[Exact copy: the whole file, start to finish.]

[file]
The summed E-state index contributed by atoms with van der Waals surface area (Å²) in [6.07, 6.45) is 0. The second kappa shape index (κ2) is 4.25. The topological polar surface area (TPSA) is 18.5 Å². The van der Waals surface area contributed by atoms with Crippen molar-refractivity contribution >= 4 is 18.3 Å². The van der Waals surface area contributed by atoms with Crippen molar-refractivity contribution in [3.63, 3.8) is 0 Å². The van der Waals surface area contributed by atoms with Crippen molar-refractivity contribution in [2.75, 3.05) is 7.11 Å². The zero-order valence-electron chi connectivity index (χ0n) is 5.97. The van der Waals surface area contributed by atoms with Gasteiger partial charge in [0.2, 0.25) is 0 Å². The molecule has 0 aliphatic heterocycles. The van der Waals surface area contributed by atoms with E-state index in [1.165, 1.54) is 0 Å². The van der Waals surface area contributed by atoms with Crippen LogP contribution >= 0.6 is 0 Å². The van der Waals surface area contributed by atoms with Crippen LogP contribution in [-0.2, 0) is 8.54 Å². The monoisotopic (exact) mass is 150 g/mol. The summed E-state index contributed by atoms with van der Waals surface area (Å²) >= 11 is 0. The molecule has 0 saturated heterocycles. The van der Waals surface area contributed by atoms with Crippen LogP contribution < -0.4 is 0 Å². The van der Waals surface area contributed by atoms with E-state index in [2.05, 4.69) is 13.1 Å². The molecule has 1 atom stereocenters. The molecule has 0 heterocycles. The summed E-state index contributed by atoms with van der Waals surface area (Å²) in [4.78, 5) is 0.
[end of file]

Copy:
The summed E-state index contributed by atoms with van der Waals surface area (Å²) in [6.07, 6.45) is 0. The second kappa shape index (κ2) is 4.25. The topological polar surface area (TPSA) is 18.5 Å². The van der Waals surface area contributed by atoms with Crippen molar-refractivity contribution >= 4 is 18.3 Å². The van der Waals surface area contributed by atoms with Crippen molar-refractivity contribution in [3.63, 3.8) is 0 Å². The van der Waals surface area contributed by atoms with Crippen molar-refractivity contribution in [2.75, 3.05) is 7.11 Å². The zero-order valence-electron chi connectivity index (χ0n) is 5.97. The van der Waals surface area contributed by atoms with Gasteiger partial charge in [0.2, 0.25) is 0 Å². The molecule has 0 aliphatic heterocycles. The van der Waals surface area contributed by atoms with E-state index in [1.165, 1.54) is 0 Å². The van der Waals surface area contributed by atoms with Crippen LogP contribution >= 0.6 is 0 Å². The van der Waals surface area contributed by atoms with Crippen LogP contribution in [-0.2, 0) is 8.54 Å². The monoisotopic (exact) mass is 150 g/mol. The summed E-state index contributed by atoms with van der Waals surface area (Å²) >= 11 is 0. The molecule has 0 saturated heterocycles. The van der Waals surface area contributed by atoms with Crippen LogP contribution < -0.4 is 0 Å². The van der Waals surface area contributed by atoms with E-state index in [2.05, 4.69) is 13.1 Å². The molecule has 1 atom stereocenters. The molecule has 0 heterocycles. The summed E-state index contributed by atoms with van der Waals surface area (Å²) in [4.78, 5) is 0.